Hue Imperial Citadel. Photo: N.H
"The sword represents a prosperous, peaceful and happy nation and is decorated with embedded precious stones, engraved details and a lotus-shaped grip," the auctioneer described. It is known that on the handle of the sword is engraved the words "Royalty of Thanh Thai".
On the occasion of the auction of the sword being said to have belonged to Emperor Thanh Thai, I recall an event which happened 4 years ago. A diamond-encrusted Rolex watch, introduced as “belonging to His Majesty Bao Dai, the last emperor of Vietnam”, achieved a world record at the auction in Geneva (Switzerland) with the selling price of USD 5,060,427.
European newspapers at that time reported that the former emperor Bao Dai had bought this watch in 1954. Previously, it was auctioned for the first time in 2002 for 370,000 Swiss francs, a record figure at that time.
Hue is the converging land of many cultures, such as Dong Son, Sa Huynh, and Champa. This place was once the capital of Dang Trong (the Inner Realm of Vietnam). Especially, since becoming the capital of the unified country under the Nguyen Dynasty, this land was the gathering point of talented human resources and material resources, where the country’s riches and treasures were concentrated.
However, over time, especially due to historical changes, hundreds of antiques and treasures of the Nguyen dynasty's royal court from the land of Hue ancient capital were scattered. Many of them have made their way around the world or have "gone missing".
Pastor Père Siefert, who witnessed the fall of the capital (July 5, 1885), said that compared with the inventory of royal property made before July 5, 1885, the French had looted: "228 diamonds, 266 pieces of jewelry encrusted with diamonds, pearls and gems, 271 gold items in Empress Dowager Tu Du's palace... At the temples worshiping emperors Gia Long, Minh Mang and Thieu Tri, most of things that could be carried away, such as crowns, belts, carpets, court clothes, etc., were all stolen. Most of the wealth in the royal palace of the Nguyen Dynasty and also in the Hue nobility was plundered by the French and brought back to France.”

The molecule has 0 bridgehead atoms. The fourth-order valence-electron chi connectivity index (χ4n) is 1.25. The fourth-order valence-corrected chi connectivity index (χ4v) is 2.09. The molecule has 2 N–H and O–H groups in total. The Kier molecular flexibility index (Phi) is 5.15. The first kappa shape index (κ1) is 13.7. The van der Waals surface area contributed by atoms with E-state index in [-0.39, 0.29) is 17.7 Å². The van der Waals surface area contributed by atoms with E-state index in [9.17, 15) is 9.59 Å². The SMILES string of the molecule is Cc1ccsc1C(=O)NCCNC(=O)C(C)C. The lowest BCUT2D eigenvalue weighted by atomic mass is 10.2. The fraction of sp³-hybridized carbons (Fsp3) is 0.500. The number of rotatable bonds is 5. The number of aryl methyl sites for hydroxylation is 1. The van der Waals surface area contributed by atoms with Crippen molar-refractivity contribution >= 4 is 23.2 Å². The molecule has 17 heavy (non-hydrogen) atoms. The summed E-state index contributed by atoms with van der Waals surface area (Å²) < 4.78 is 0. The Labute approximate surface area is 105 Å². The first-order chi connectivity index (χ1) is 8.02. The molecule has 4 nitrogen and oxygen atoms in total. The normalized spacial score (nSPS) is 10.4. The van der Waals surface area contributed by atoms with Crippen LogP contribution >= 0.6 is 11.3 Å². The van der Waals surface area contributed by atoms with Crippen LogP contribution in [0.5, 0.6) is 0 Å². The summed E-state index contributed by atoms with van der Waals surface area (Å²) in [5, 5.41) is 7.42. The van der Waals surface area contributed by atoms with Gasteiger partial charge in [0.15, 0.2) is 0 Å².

Antiquities and treasures associated with the Nguyen Dynasty in particular and the history of Vietnamese dynasties in general have been appearing in museums and international exhibitions, especially at auctions.
Also at an auction in France more than 5 years ago, through the State budget and the contribution of overseas Vietnamese in France and Hue culture lovers, a piece of Nguyen Dynasty antiques - the rickshaw ordered by Emperor Thanh Thai as a gift for his mother, Empress Dowager Tu Minh, for her to stroll in the royal garden – which had wandered for hundreds of years abroad, returned to its homeland. The rickshaw was manufactured around the beginning of the 20th century, by Hoang Hung workshop in Hanoi.
Recalling and appreciating the efforts to bring home the rickshaw that Emperor Thanh Thai ordered as a gift for his mother, researcher Nguyen Xuan Hoa said that it is advisable to launch a support fund to bring Nguyen Dynasty artifacts back to the ancient palace. Along with the policy of encouraging contributions, it is necessary to have a strategy to buy antiquities to enrich our cultural assets. Indeed, this is a sound recommendation!
By DAN DUY